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I concur that most of the time, it's a matter of getting the cantis adjusted properly.

They won't feel as grabby as some other brakes, but that doesn't mean they don't have stopping power.
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Old 06-20-12, 06:31 AM
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Originally Posted by fstshrk
I am thinking of changing the brakes from cantilever to Nashbar Long Reach Road Brakes.
I would not expect that to be an improvement over properly adjusted cantis. Shorten the straddle cable and I bet you will be golden.
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Old 06-20-12, 06:56 AM
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Brake pads also make a huge difference if you are running stock Shimano or Tektro pads. I replaced all of my brake pads with KoolStop Salmons and it made a big difference, particularly when roads are wet but also in dry conditions. My mechanics apparently know how to adjust canti brakes because I have never had an issue with mine -- they stop great and don't squeal. I've got Shimano BR-R550, Shimano CX50 and Tektro 720 brakes on my bikes and all of them work great.
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Old 06-21-12, 05:31 PM
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I fought cantis on my Cannondale T2000 for several years. Squealing, grabbing, juddering, etc. Adjusting would work for a short while, but eventually it would start all over again. I finally got sick of it and installed v- brakes with Travel Aids for the STI shifters. PROBLEM SOLVED!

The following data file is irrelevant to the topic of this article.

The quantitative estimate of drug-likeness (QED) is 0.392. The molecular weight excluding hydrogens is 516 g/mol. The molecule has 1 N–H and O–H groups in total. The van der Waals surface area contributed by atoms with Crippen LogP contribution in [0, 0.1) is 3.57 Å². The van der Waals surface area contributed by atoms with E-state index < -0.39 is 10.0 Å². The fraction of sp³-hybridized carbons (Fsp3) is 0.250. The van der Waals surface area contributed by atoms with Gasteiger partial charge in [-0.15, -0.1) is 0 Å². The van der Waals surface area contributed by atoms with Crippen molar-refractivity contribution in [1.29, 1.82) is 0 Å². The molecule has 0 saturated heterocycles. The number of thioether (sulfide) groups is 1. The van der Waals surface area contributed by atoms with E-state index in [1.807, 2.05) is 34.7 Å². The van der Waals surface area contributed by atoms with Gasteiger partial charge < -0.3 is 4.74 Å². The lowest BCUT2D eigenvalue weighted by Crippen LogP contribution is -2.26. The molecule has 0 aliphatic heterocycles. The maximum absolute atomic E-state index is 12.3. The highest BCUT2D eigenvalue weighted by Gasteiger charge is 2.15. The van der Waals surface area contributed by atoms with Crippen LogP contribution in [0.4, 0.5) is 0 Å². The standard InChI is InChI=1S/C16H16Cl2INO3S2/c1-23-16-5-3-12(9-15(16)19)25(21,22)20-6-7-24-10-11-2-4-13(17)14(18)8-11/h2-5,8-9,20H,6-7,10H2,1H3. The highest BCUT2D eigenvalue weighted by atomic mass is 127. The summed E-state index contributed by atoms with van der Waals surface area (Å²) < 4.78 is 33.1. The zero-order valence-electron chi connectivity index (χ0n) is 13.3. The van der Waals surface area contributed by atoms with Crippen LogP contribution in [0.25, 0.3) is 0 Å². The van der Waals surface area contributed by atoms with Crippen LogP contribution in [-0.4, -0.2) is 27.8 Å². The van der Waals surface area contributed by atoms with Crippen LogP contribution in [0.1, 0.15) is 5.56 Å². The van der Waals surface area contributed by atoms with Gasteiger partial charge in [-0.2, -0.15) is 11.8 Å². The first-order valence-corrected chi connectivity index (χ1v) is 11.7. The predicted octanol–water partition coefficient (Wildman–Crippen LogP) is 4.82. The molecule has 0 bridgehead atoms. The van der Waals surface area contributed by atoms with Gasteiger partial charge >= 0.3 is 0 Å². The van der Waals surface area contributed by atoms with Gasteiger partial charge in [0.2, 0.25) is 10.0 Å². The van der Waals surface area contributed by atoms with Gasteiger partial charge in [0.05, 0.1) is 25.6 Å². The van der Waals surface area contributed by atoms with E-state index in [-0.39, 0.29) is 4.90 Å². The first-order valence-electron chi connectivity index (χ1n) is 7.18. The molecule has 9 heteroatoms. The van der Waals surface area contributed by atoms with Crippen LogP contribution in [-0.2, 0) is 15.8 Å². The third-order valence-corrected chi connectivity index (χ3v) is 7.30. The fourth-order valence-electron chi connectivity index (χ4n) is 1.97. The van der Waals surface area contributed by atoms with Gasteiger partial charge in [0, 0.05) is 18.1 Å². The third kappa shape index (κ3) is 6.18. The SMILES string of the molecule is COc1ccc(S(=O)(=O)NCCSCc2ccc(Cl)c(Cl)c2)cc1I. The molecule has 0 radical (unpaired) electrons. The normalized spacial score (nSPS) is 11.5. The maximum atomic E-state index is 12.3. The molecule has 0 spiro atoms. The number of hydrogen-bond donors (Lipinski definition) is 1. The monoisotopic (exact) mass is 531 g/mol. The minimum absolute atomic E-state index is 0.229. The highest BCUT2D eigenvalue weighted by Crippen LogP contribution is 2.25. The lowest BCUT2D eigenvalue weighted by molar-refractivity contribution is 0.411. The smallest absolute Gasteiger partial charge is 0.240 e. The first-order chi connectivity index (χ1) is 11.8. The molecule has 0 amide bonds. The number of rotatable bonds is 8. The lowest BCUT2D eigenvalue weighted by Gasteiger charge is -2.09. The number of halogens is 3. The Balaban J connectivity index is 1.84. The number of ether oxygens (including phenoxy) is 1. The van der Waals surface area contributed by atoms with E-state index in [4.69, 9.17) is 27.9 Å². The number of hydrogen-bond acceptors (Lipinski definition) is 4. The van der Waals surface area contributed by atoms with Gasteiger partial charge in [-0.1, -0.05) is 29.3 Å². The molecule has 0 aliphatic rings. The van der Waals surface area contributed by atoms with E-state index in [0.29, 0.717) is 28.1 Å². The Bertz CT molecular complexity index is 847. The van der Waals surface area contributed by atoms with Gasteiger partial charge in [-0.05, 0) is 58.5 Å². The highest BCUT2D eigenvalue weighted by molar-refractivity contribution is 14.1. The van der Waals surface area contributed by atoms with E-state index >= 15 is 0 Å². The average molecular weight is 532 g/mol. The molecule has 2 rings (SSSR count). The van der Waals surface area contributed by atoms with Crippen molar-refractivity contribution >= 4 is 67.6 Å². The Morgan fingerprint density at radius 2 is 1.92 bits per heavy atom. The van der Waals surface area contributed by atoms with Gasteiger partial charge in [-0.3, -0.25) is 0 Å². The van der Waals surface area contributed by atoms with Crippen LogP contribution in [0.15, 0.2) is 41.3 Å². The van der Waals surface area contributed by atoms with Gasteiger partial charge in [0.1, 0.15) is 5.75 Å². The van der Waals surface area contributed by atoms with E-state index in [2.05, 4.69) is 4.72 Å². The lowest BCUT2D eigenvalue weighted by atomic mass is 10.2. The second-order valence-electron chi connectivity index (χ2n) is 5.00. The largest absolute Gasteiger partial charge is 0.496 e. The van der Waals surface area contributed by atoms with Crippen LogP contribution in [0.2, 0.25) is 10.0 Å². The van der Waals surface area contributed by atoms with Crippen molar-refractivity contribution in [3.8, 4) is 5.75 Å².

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Old 06-21-12, 05:38 PM
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Also consider a fork mounted cable hanger, this will eliminate fork shudder and reduce any loss in power due to flex between the cable stop and the brake arms;

https://www.amazon.com/Origin8-Brake-.../dp/B003LRF1ZS

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Old 06-21-12, 05:49 PM
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Originally Posted by Barrettscv
Also consider a fork mounted cable hanger, this will eliminate fork shudder and reduce any loss in power due to flex between the cable stop and the brake arms;

https://www.amazon.com/Origin8-Brake-.../dp/B003LRF1ZS
+1. This worked really well for me.

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Old 06-21-12, 09:34 PM
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Paul MiniMoto.
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Old 06-21-12, 10:28 PM
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Cool looking but 130 smackeroos
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Old 06-22-12, 06:19 AM
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fstshrk, I've had a couple of bikes with long reach caliper brakes and in both cases there was brake arm flex that reduced their stopping ability, YMMV.

Optimize what you have now since you have bike skills. I was able to greatly improve my cantis by shortening the straddle cable to where it clears my fenders (when they're mounted) by a few mms. I don't have the stopping power of linear pull brakes (compared with my mountain bike) though they're quite effective. I didn't have a front brake judder problem, but used a fork mounted cable housing stop to clean up the cable routing. A wider straddle like in #8 would likely help, but I kept my OEM Shimano design.

Brad

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Old 06-22-12, 09:52 AM
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Cool looking but 130 smackeroos
NB Paul's company is in California, manufacturing there,
not sending designs and Jobs to TW, then re importing and shipping.


My favorite rim brake, after trying them for 5 years, Magura. HS33
their hydro-stop is the only hydraulic rim brake .. German..
now in the 20th year of production.